The name of Johnny Winter is synonymous with the Blues. It’s My Life Baby on Guitar Slinger has some of the tastiest slide ever recorded. The slide guitar on Idoine In My Coffee is also great. Mojo Boogie on Third Degree is just crazy crazy.Johnny Winters plays a lot tunes in Open D. On It’s My Life Baby, he tuned his guitar to Open E and used a capo on the 3rd fret. Johnny plays a lot of screaming high notes with his slide.Johnny plays a lot of triplets in his fill-ins and solos and he often employs an off beat timing when soloing.


Elmore James : King Of The Slide Guitar

Elmore James was a pioneer of electric slide guitar. He opening riff on Dust My Broom is the most copied Blues licks. By the way, Elmore James copied that from Robert Johnson. If you want to learn to play electric slide guitar, this is the best place to start. The licks on Dust My Broom is relatively easy to learn. If you cannot get this box set, any Elmore James recording will do. Elmore James’ It Hurts Me Too is an all time classic. Elmore often tuned his guitar to Open D


How to learn it
Blues is not a precise music; it is not classical or standard Jazz that can be written in standard musical notation and be reproduced by any musician with competent skills at sight reading. With the Blues, you have to go to the source, listen to the music, feel the rhythm and hear the sound. All you need to get started off is this know this:-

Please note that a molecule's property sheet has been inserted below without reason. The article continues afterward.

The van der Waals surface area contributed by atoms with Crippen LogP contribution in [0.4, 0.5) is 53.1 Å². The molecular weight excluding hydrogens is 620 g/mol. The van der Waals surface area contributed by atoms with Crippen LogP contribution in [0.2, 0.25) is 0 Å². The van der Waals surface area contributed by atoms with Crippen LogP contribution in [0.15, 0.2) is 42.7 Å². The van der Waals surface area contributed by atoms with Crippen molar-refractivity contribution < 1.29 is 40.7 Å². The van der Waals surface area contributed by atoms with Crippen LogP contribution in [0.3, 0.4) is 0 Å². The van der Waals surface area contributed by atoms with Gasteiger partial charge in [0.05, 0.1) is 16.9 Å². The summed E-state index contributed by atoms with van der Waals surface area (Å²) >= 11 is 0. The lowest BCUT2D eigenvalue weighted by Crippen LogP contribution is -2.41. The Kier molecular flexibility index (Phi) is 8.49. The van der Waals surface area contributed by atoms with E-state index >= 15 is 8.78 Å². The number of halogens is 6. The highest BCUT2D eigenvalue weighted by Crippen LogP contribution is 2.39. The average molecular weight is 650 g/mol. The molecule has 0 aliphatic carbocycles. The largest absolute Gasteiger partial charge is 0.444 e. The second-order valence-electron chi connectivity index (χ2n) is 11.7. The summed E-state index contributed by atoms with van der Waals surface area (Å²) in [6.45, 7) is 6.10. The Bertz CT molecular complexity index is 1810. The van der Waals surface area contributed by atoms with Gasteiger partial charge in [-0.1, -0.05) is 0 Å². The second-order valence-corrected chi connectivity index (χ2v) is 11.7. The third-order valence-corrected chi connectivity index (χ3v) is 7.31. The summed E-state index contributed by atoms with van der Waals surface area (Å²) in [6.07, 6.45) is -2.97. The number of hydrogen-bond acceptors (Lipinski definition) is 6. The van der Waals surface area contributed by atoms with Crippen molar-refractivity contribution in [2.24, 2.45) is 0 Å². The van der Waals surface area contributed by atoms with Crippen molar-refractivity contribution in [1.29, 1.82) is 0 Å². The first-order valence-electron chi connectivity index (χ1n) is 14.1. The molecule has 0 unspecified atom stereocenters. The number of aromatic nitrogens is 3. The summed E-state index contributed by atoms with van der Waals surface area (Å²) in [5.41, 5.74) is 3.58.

(a) When you strum your guitar open stringed, you have the chord of the Open Tuning, the I chord;
(d) Slide the bottleneck over the 5th fret you have the IV chord
(e) Slide the bottleneck over the 7th fret you have the V chord

There a lot of printed materials on slide guitar, there are also videos available. Listen to the recordings and if you feel the need, go and get some books on the subject. Once you get the hang of it it is not difficult at all.

Patience is the key. Playing slide guitar is a wholly different ball game. You will need a lot of patience when you try to learn it. But there is nothing you cannot do if you love it enough. The first thing you need to be able to do is to get the right pitch on the note you play. You should slide you bottleneck back and forth to maintain the correct pitch. The key to it all is to listen to the recordings and learn. You will eventually develope your own style and sound.